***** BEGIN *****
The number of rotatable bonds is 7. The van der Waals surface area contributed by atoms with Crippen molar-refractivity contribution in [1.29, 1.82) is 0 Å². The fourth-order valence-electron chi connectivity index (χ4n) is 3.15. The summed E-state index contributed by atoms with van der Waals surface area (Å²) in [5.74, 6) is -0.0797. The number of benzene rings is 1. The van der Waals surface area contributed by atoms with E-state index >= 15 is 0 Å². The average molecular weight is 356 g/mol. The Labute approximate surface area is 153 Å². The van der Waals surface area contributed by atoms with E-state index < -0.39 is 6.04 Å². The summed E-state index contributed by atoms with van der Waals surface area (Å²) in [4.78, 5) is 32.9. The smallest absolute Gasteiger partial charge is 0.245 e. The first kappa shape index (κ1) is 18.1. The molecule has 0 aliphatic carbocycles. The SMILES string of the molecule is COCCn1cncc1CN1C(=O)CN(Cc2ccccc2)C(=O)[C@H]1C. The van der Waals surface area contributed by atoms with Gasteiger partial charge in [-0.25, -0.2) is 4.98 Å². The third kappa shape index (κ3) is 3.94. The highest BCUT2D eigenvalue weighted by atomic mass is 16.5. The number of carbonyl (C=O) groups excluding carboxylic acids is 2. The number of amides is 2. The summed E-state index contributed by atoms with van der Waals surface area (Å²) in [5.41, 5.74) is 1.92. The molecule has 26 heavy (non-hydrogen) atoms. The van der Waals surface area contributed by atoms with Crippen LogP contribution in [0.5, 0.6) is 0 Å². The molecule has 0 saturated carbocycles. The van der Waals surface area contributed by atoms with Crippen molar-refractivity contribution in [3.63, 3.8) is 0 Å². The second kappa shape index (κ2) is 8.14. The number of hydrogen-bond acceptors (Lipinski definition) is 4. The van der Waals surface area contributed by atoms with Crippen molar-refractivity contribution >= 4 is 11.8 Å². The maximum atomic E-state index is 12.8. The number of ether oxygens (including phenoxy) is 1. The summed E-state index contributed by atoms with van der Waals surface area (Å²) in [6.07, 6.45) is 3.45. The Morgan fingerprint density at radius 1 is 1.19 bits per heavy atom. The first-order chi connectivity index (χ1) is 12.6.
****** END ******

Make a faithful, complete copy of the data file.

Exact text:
The number of rotatable bonds is 7. The van der Waals surface area contributed by atoms with Crippen molar-refractivity contribution in [1.29, 1.82) is 0 Å². The fourth-order valence-electron chi connectivity index (χ4n) is 3.15. The summed E-state index contributed by atoms with van der Waals surface area (Å²) in [5.74, 6) is -0.0797. The number of benzene rings is 1. The van der Waals surface area contributed by atoms with E-state index >= 15 is 0 Å². The average molecular weight is 356 g/mol. The Labute approximate surface area is 153 Å². The van der Waals surface area contributed by atoms with E-state index < -0.39 is 6.04 Å². The summed E-state index contributed by atoms with van der Waals surface area (Å²) in [4.78, 5) is 32.9. The smallest absolute Gasteiger partial charge is 0.245 e. The first kappa shape index (κ1) is 18.1. The molecule has 0 aliphatic carbocycles. The SMILES string of the molecule is COCCn1cncc1CN1C(=O)CN(Cc2ccccc2)C(=O)[C@H]1C. The van der Waals surface area contributed by atoms with Gasteiger partial charge in [-0.25, -0.2) is 4.98 Å². The third kappa shape index (κ3) is 3.94. The highest BCUT2D eigenvalue weighted by atomic mass is 16.5. The number of carbonyl (C=O) groups excluding carboxylic acids is 2. The number of amides is 2. The summed E-state index contributed by atoms with van der Waals surface area (Å²) in [5.41, 5.74) is 1.92. The molecule has 26 heavy (non-hydrogen) atoms. The van der Waals surface area contributed by atoms with Crippen LogP contribution in [0.5, 0.6) is 0 Å². The molecule has 0 saturated carbocycles. The van der Waals surface area contributed by atoms with Crippen molar-refractivity contribution in [3.63, 3.8) is 0 Å². The second kappa shape index (κ2) is 8.14. The number of hydrogen-bond acceptors (Lipinski definition) is 4. The van der Waals surface area contributed by atoms with Crippen molar-refractivity contribution >= 4 is 11.8 Å². The maximum atomic E-state index is 12.8. The number of ether oxygens (including phenoxy) is 1. The summed E-state index contributed by atoms with van der Waals surface area (Å²) in [6.07, 6.45) is 3.45. The Morgan fingerprint density at radius 1 is 1.19 bits per heavy atom. The first-order chi connectivity index (χ1) is 12.6.